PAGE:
"Supposing I have a high-level national security, and he has got a clearance - we talked about clearances a lot recently - and he goes into a high-level meeting concerning China or Russian Federation or North Korea or something", Trump said. Trump is arguing it is essential to US national security to find out who the author is.
In the op-ed, the unnamed administration official claims there's "quiet resistance within the administration" and that many "are working diligently from within to frustrate the President's agenda and his worst inclinations".
"Supposing I have a high-level national security, and he has got a clearance, we talked about clearances a lot recently, and he goes into a high-level meeting concerning China or Russian Federation or North Korea or something", he said.
Trump claims that his call for an investigation is not spurred by the op-ed's negative portrayal of him.
"I don't see how we can do it", said Giuliani, who has repeatedly expressed concern about the risk of Trump committing perjury. "That somebody is allowed to do that is very sad commentary", he said.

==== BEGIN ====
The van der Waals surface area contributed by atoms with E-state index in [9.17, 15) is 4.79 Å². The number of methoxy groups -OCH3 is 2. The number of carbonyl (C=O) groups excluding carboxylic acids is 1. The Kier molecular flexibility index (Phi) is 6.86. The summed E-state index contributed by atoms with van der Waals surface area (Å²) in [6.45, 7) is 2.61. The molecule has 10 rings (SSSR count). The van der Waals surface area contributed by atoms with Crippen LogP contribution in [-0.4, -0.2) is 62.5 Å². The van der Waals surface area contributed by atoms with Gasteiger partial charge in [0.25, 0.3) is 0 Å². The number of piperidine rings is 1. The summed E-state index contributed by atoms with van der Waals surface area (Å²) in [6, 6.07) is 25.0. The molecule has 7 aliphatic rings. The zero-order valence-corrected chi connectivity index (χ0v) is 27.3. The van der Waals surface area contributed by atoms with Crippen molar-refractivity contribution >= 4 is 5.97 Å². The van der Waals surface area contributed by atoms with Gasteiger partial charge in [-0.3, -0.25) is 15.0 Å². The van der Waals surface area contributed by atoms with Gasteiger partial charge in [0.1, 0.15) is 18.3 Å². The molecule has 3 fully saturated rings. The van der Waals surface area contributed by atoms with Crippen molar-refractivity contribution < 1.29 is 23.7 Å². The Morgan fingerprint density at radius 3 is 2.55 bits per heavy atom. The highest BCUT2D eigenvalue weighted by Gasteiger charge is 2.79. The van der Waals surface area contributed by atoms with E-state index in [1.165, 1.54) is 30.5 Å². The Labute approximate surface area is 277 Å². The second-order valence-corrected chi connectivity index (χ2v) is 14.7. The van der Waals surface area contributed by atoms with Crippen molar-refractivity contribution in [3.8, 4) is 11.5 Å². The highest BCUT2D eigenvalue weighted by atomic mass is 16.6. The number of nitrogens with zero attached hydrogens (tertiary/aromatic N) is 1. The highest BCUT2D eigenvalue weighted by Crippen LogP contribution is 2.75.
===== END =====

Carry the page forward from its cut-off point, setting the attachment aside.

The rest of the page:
Woodward describes Trump regularly insulting key members of his own team, who are in turn contemptuous of the president.
The Justice Department declined to comment on whether it planned to take action in response to the president's request.
The book depicts Trump aides working to head off potential foreign policy disasters, taking more measured steps after the president suggested assassinating his Syrian counterpart and stealing an order that would have cancelled the US-South Korea trade agreement.
The Times said in a statement that any such investigation would be an abuse of power, and that Trump's "threats. underscore why we must safeguard the identity of the writer of this op-ed".
The president noted that all of the top administration officials have already denied authorship of the letter.
Those accounts confirm reports from sources like Omarosa Manigault Newman, a former Trump White House aide, and Michael Wolff in his best-selling "Fire and Fury". Friday night, Trump asked the state's two senators - Mike Rounds and John Thune - to change libel laws to avoid unfavorable coverage.
"Nobody knows who the hell he is, or she, although they put he, but probably that's a little disguised".
But as the president attempted to say anonymous, the word came out sounding more like "anon-mous".
"In March 2017, Paul said that the federal government should employ the method to ascertain who leaked the transcripts of former national security adviser Michael Flynn's conversations with the USA ambassador".